Ask any woman - your sister, daughter, wife - whether she’s ever had "unwelcome attention" from a guy. Ask her whether she found it flattering.
Chances are you’ll get an earful.
Women are pretty unanimous about those kinds of guys. We talked about them in ladies rooms when we were stuck on those social antiquities called "blind dates." Sometimes friends inadvertently fixed us up with a creep.
Our mothers had warned us about such men. We were taught to be direct, clear and firm. But our mothers didn’t seem to realize that those signals often went unheeded by guys desperate to brag in their locker rooms.
I guess you know where this is going.
We are living through the most bizarre of presidential campaigns, but who knew that, for one very long weekend, we would be replaying that "boys will be boys" theme. Or more precisely, rich, powerful and famous men will be rich, powerful and famous men - with the accompanying sense of entitlement.
I write not knowing the ultimate fallout of Donald Trump’s "tape-gate" recording, the one that had dignified commentators and journalists confronting anatomical slang we used to think was far too scandalous for dissemination, verbally or in print.
I’m talking about the words that make most women feel vulnerable and soiled and furious. Words that I’m uncomfortable having my preteen or teen granddaughters hear, even though we all know what they mean.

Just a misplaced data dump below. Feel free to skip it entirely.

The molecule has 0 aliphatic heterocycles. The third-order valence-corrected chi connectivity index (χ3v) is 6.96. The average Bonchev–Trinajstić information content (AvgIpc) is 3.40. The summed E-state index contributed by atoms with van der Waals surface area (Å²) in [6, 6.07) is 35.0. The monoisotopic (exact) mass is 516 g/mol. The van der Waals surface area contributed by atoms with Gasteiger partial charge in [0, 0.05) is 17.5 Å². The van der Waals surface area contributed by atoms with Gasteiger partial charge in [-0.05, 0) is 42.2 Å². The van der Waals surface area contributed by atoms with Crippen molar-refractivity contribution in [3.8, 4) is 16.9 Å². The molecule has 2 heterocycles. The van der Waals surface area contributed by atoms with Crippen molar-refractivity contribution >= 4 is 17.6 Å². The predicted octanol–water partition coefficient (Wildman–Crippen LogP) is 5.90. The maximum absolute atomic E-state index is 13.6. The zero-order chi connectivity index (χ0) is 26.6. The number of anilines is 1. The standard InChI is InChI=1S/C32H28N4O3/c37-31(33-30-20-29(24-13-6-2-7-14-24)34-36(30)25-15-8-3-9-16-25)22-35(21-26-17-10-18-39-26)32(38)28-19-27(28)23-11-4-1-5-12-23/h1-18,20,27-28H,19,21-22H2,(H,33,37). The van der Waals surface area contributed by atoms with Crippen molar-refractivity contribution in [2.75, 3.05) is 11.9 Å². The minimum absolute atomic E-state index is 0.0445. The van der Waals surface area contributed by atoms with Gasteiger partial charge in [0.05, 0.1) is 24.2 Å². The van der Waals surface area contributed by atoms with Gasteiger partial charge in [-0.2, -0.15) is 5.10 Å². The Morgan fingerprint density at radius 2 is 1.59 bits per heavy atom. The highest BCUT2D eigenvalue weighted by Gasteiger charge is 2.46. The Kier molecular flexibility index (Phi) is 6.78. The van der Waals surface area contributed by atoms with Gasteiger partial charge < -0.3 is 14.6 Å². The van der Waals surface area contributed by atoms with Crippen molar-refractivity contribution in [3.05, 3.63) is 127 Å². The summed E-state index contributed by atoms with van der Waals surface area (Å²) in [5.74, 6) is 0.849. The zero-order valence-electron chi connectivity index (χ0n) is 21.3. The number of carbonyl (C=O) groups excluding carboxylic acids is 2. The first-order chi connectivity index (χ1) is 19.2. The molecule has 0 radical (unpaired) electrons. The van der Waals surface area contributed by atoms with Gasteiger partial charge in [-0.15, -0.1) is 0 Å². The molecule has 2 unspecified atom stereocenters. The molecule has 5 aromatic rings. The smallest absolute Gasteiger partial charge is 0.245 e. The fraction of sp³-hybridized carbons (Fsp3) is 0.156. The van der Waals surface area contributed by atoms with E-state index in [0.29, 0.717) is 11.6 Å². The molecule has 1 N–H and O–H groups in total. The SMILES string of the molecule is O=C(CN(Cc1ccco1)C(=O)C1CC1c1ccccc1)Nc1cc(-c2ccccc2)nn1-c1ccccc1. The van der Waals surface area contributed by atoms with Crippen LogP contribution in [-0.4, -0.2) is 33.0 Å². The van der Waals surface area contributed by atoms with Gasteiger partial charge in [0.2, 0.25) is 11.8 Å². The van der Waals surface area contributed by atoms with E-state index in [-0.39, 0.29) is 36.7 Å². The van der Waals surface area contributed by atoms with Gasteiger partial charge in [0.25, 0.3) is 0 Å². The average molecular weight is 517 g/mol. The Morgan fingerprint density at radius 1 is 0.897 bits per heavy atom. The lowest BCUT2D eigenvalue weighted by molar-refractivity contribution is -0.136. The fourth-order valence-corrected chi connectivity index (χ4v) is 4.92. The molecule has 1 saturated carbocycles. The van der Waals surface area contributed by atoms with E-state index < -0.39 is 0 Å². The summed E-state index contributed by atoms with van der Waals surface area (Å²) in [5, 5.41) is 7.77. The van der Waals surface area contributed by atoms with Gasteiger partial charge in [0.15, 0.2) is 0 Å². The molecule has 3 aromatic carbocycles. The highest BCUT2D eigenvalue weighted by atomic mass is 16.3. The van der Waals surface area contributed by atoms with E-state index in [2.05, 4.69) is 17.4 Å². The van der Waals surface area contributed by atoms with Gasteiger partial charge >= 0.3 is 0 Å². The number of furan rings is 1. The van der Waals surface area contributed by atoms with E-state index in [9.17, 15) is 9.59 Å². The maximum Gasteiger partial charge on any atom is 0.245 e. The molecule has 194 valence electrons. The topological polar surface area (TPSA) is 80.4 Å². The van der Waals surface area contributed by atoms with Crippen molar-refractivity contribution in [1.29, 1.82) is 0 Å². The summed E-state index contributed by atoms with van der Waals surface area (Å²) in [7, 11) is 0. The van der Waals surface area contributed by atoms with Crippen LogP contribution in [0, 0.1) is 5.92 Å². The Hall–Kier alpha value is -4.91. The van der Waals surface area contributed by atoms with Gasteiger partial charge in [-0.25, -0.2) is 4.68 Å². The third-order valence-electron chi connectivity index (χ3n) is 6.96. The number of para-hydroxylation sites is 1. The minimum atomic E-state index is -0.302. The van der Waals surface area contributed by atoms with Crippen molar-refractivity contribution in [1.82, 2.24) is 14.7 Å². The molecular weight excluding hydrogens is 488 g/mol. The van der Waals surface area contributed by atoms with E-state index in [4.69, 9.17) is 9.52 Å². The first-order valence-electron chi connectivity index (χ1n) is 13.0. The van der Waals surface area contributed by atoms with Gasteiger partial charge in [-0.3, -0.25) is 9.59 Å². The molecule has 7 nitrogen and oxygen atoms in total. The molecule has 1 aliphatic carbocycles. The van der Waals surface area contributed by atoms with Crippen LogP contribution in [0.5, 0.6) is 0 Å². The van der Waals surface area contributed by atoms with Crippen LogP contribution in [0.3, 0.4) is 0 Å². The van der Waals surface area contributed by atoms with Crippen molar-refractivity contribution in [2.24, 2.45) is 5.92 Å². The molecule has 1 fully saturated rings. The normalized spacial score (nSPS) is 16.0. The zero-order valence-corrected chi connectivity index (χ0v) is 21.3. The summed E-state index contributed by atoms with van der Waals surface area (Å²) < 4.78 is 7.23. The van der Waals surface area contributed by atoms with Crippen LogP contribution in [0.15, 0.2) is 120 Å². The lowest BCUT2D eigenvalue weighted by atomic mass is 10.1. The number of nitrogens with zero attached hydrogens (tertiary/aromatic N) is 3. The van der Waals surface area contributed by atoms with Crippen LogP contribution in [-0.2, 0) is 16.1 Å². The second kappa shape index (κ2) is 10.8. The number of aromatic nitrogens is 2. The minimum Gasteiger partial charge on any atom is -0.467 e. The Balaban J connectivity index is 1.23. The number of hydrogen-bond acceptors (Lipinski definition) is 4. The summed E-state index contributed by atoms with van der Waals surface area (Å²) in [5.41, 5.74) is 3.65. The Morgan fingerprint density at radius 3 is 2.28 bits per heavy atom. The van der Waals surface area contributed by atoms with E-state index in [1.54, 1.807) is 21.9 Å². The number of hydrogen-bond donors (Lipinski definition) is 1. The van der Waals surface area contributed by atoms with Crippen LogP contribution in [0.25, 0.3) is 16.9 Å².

I am not by any stretch, a young innocent. Or a prude.
But I never thought I’d hear those slang words - and boasts - in the public arena of presidential politics.
Like so many of you, I’m sure, my husband and I almost ignored the early-warning system on Friday night when it sounded. We assumed this was just another instance of Trump testing our limits for tolerance and decency.
But this time, there was more intensity to the CNN commentators’ tone. This time, we actually turned up the sound on the kitchen TV. Which meant we were in for the least tasteful viewing and eavesdropping in recent memory.
Man-talk for sure. Talk not meant to be heard by millions.
That night, I was reminded that almost every woman I know well has shared her own story about "unwelcome advances."
So many of us, with absolutely no encouragement on our part, have been targets.
I still relive my own tale, going back to a summer job after my sophomore year of college. My awful job was in a car agency answering phone calls from angry customers. In the next mid-20th-century version of a cubicle was my boss, an ill-tempered middle-aged man.
When he wasn’t yelling at me, he was cooing and inviting me out to lunch. I never went. I had just turned 20 and was a total innocent, but knew that lunch was not a good idea.
Midway into that summer, the invitations began sounding more like a demands And his observations about my clothes were inappropriate.
I was scared. I was angry. I was helpless. And when it became clear that the lunch invitations were not innocent, I did what women of that era did.
I quit the job.
It left a gap in my tuition fund for the fall, but it was the prudent thing to do.
I’ve never forgotten that incident, or how it made me feel. I still cringe when I think of it.
I wish all the Trumps out there would understand - truly understand - that women are not prey.
Not fair game. Not even for the rich and famous.
I have told my daughters, and now my granddaughters, what women have always told one another in our own most private and powerful moments.
Our bodies belong to us. Always. Actions have power - but so do words.
And so do votes.
Sally Friedman is a writer in Moorestown, Pennsylvania. She wrote this for the Philadelphia Inquirer.